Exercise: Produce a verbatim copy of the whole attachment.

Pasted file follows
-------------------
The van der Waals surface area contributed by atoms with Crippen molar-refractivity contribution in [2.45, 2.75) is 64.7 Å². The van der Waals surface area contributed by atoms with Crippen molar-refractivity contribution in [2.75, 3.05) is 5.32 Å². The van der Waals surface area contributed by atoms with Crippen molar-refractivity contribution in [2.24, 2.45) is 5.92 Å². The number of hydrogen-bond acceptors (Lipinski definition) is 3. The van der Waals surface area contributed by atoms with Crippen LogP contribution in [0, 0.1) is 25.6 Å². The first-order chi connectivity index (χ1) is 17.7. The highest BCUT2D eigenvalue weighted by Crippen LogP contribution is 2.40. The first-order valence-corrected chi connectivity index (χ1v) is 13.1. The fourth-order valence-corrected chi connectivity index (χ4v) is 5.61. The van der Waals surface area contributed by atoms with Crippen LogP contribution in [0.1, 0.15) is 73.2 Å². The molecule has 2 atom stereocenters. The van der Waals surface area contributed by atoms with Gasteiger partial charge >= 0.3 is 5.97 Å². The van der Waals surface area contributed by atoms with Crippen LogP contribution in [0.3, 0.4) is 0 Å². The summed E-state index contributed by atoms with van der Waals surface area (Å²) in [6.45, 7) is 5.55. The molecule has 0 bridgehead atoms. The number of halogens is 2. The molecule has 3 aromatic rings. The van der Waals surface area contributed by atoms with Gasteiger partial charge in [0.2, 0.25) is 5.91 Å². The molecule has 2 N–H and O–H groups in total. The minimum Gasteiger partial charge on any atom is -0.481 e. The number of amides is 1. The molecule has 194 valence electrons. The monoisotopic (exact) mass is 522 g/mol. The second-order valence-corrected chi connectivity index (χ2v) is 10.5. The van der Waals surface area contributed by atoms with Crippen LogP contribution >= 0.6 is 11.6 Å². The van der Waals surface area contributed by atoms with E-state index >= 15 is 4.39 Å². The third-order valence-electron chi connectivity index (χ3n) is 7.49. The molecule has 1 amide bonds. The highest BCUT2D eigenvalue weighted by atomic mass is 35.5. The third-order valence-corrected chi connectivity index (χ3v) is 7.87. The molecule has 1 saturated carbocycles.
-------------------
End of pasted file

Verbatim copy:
The van der Waals surface area contributed by atoms with Crippen molar-refractivity contribution in [2.45, 2.75) is 64.7 Å². The van der Waals surface area contributed by atoms with Crippen molar-refractivity contribution in [2.75, 3.05) is 5.32 Å². The van der Waals surface area contributed by atoms with Crippen molar-refractivity contribution in [2.24, 2.45) is 5.92 Å². The number of hydrogen-bond acceptors (Lipinski definition) is 3. The van der Waals surface area contributed by atoms with Crippen LogP contribution in [0, 0.1) is 25.6 Å². The first-order chi connectivity index (χ1) is 17.7. The highest BCUT2D eigenvalue weighted by Crippen LogP contribution is 2.40. The first-order valence-corrected chi connectivity index (χ1v) is 13.1. The fourth-order valence-corrected chi connectivity index (χ4v) is 5.61. The van der Waals surface area contributed by atoms with Crippen LogP contribution in [0.1, 0.15) is 73.2 Å². The molecule has 2 atom stereocenters. The van der Waals surface area contributed by atoms with Gasteiger partial charge >= 0.3 is 5.97 Å². The van der Waals surface area contributed by atoms with Crippen LogP contribution in [0.3, 0.4) is 0 Å². The summed E-state index contributed by atoms with van der Waals surface area (Å²) in [6.45, 7) is 5.55. The molecule has 0 bridgehead atoms. The number of halogens is 2. The molecule has 3 aromatic rings. The van der Waals surface area contributed by atoms with Gasteiger partial charge in [0.2, 0.25) is 5.91 Å². The molecule has 2 N–H and O–H groups in total. The minimum Gasteiger partial charge on any atom is -0.481 e. The number of amides is 1. The molecule has 194 valence electrons. The monoisotopic (exact) mass is 522 g/mol. The second-order valence-corrected chi connectivity index (χ2v) is 10.5. The van der Waals surface area contributed by atoms with Crippen LogP contribution >= 0.6 is 11.6 Å². The van der Waals surface area contributed by atoms with E-state index >= 15 is 4.39 Å². The third-order valence-electron chi connectivity index (χ3n) is 7.49. The molecule has 1 amide bonds. The highest BCUT2D eigenvalue weighted by atomic mass is 35.5. The third-order valence-corrected chi connectivity index (χ3v) is 7.87. The molecule has 1 saturated carbocycles.